Case Presentation A 38-year-old man was brought in by ambulance as a trauma activation after sustaining a self-inflicted stab wound in the left upper quadrant with a kitchen knife. His primary survey was unremarkable and his vital signs were normal. Secondary survey revealed a 2 cm transverse stab wound inferior and medial to the left nipple. Extended focused assessment with sonography for trauma (FAST) did not show intra-abdominal or pericardial fluid and chest X-ray did not show a definite pneumothorax or hemothorax.
What would you do?
Wound exploration at bedside.
Admit for observation and serial examinations.
Exploratory laparotomy and open repair of traumatic diaphragmatic injury (TDI).
Thoracotomy and open repair of TDI.
Diagnostic laparoscopy and laparoscopic repair of TDI.
- surgical technique
- trauma laparoscopy
- penetrating trauma
This is an open access article distributed in accordance with the Creative Commons Attribution Non Commercial (CC BY-NC 4.0) license, which permits others to distribute, remix, adapt, build upon this work non-commercially, and license their derivative works on different terms, provided the original work is properly cited, appropriate credit is given, any changes made indicated, and the use is non-commercial. See: http://creativecommons.org/licenses/by-nc/4.0/.
Statistics from Altmetric.com
What we did and why
Given this penetrating injury in the left thoracoabdomen, the patient was taken to the operating room for diagnostic laparoscopy to rule out a TDI. We identified a 1.5 cm diaphragmatic injury (figure 1) and proceeded with primary repair using 0-Ethibond suture in a figure-of-eight fashion, secured with two LAPRA-TYs (figure 2). We ran the entire length of the small bowel from the Ligament of Treitz to the cecum and examined the entire stomach up to the gastroesophageal junction; no additional intra-abdominal injuries were identified. The patient had an unremarkable postoperative course and was discharged on postoperative day 3.
TDI is a relatively uncommon diagnosis, although the true prevalence is difficult to estimate because some patients present more than a decade after injury . However, missed TDIs can result in devastating consequences, such as incarceration of herniated viscus. A retrospective review of 45 patients with diaphragmatic hernias from TDI reported 25% mortality for those who re-presented late after their initial trauma admission.1
Thoracoabdominal injuries span five visceral compartments and can be accessed through the chest or the abdomen. Given the location of the patient’s injury, we had a high clinical suspicion to rule out TDI. In fact, one study showed that 36% of patients with a penetrating thoracoabdominal injury and normal chest X-ray were eventually found to have diaphragmatic injury.2 We had considered a thoracoscopic approach to evaluate for TDI. However, with a negative extended FAST and unremarkable chest X-ray, we had less suspicion for concomitant cardiac or pulmonary injury. Thoracoscopic approach would have limited our evaluation of the abdomen. Therefore, we proceeded with a diagnostic laparoscopy to rule out TDI and bowel injury.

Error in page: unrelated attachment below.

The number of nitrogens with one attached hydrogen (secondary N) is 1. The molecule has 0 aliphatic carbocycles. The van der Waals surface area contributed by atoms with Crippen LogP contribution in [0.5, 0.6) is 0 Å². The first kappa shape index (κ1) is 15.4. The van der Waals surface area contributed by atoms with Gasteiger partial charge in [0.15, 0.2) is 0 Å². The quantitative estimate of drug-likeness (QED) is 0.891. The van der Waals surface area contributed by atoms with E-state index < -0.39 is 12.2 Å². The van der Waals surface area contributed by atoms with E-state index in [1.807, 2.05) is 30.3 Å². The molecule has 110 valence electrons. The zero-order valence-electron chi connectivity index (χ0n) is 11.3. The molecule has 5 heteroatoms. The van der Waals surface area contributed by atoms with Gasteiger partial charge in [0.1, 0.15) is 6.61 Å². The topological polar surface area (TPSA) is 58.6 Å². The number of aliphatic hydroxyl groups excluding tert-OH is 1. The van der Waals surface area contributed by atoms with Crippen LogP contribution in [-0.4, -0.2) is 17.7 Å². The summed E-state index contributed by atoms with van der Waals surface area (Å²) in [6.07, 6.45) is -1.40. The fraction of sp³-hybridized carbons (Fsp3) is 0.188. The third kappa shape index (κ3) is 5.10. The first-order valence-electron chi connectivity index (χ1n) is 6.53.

Once we identified the 1.5 cm left TDI, we proceeded with primary laparoscopic repair using LAPRA-TY. LAPRA-TY (Ethicon Endosurgery, Cincinnati, Ohio, USA) was developed as a technically less demanding alternative to intracorporeal knot tying; securing sutures only requires placement of two clips. LAPRA-TY has been used in laparoscopic radical prostatectomy3 4 and Roux-en-Y gastrojejunostomy.5 Although trauma surgeons’ familiarity with laparoscopic TDI repair has not been studied, lack of familiarity with intracorporeal knot tying may be a barrier to proceeding with laparoscopic repair, especially in a challenging location such as the dome of the diaphragm. Indeed, a review of 454 patients with TDI from 1996 to 2011 showed that less than 2% of repairs were performed laparoscopically.6 LAPRA-TY facilitates efficient TDI repair with basic laparoscopic skills and lowers the barrier of a technically challenging laparoscopic repair.
Contributors JC and JP contributed equally to the work; drafted, wrote and revised the work. JP, JF, DS and TB were involved in the use of the technique during the surgery. JF, DS and TB contributed to final revisions of the work.
Funding The authors have not declared a specific grant for this research from any funding agency in the public, commercial or not-for-profit sectors.
Competing interests None declared.
Patient consent for publication Not required.
Provenance and peer review Not commissioned; externally peer reviewed.
If you wish to reuse any or all of this article please use the link below which will take you to the Copyright Clearance Center’s RightsLink service. You will be able to get a quick price and instant permission to reuse the content in many different ways.